Published: Thursday, January 18, 2007
Official: Incentive could save city up to $6.5M
Some jobs would be consolidated or eliminated.
YOUNGSTOWN An early-retirement incentive for certain city workers is estimated to save Youngstown between $3 million and $6.5 million over a 10-year period, the finance director said.
The money saved by the city through the incentive depends entirely on the salaries of those taking the offer, when the retirements take effect, and if the vacant positions are eliminated, consolidated with another job or replaced by someone earning less money, Finance Director David Bozanich said.
About 80 city employees are eligible for the buyout program with about half expected to take the offer, he said.
Council approved an ordinance Wednesday to permit the board of control to move ahead with the incentive plan. Under the proposal, the city would buy two years of state Public Employees Retirement System time for eligible workers, costing Youngstown about $20,000 a year per employee, Bozanich said.
Those eligible would be employees age 60 or older with at least five years' experience working for the city, those at least 55 with 25 years of service, or anyone with at least 28 years of service to the city.
If approved by the three-person board of control, of which Bozanich is a member, those eligible would need to tell the city of their intentions to take the offer between Feb. 1 and Jan. 31, 2008, and have to give 90 days' notice.
Bozanich estimates if 40 people take the offer, the city could consolidate or eliminate about eight jobs and replace about four retirees with those who earn less money.
Also Wednesday, council:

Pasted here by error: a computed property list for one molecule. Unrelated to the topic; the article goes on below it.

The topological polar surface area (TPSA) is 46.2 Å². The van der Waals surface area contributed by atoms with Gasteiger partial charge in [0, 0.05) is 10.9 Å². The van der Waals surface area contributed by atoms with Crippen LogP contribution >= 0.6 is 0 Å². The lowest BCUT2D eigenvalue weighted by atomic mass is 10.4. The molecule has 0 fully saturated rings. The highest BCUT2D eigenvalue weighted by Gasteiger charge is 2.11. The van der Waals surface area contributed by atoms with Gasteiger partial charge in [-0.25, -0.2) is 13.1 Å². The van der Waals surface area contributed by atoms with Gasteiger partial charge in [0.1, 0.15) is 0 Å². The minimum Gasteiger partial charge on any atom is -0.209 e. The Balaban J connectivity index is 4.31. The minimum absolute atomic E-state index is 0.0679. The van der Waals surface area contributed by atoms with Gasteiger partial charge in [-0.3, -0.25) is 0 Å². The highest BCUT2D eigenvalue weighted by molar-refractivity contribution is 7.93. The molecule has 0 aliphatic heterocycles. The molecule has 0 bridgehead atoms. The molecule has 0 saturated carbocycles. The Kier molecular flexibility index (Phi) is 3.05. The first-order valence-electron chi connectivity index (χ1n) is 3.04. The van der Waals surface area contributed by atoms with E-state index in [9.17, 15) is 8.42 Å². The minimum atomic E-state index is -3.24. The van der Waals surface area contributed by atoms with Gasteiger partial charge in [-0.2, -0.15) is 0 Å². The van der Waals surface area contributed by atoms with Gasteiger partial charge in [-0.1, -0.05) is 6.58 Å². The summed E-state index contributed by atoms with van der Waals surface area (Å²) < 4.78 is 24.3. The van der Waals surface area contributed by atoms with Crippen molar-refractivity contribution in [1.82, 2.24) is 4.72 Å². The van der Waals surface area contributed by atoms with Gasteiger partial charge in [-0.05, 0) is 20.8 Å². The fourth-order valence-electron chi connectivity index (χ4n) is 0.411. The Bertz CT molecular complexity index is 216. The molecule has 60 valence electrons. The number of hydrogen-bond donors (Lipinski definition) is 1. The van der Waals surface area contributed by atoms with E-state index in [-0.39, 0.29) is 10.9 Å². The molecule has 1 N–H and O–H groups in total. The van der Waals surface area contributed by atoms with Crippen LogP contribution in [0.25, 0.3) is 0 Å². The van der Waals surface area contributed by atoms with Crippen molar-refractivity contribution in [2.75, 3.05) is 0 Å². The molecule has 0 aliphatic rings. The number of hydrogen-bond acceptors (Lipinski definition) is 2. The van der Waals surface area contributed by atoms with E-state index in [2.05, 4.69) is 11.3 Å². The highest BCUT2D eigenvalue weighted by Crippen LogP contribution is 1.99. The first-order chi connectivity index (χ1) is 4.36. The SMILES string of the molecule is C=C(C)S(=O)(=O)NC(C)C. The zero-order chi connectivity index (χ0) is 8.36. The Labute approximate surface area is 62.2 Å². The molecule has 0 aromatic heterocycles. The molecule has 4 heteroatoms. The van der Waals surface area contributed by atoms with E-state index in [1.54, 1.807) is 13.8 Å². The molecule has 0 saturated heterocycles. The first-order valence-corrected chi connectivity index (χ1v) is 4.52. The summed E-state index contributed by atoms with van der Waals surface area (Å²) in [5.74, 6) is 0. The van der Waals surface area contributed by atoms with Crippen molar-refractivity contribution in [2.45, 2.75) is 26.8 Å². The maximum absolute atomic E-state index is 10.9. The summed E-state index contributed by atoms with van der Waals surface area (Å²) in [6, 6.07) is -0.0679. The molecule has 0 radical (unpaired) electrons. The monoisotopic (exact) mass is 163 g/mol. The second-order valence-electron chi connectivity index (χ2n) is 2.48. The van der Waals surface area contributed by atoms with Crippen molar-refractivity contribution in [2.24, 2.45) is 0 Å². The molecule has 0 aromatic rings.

Approved an ordinance by a 5-2 vote to adopt a zone renewal plan for a 38-acre area that links Youngstown State University to downtown. Because of complaints from some business owners in that area, council tabled a vote in June 2006 on the plan, known as the Lincoln-Rayen-Wood Development District. Voting against the plan were Councilwoman Carol Rimedio-Righetti, D-4th, and Councilman Rufus Hudson, D-2nd. Rimedio-Righetti said the plan doesn't properly address the needs of area business owners. YSU wants to build a $30 million business college building in that area.
Declared 5.74 acres of Southside Park between Belleview and South avenues as surplus land and gave it to the Rescue Mission of Mahoning Valley. The mission wants to build a new facility at that location.
Authorized the board of control to enter into an agreement with Brilex Industries Inc. for a loan of up to $2 million from the city for a 25,000-square-foot addition to its business in Riverbend Business Park, near Interstate 680, and to buy and install new equipment. The loan is backed by an irrevocable letter of credit from a bank and must be repaid within 18 months.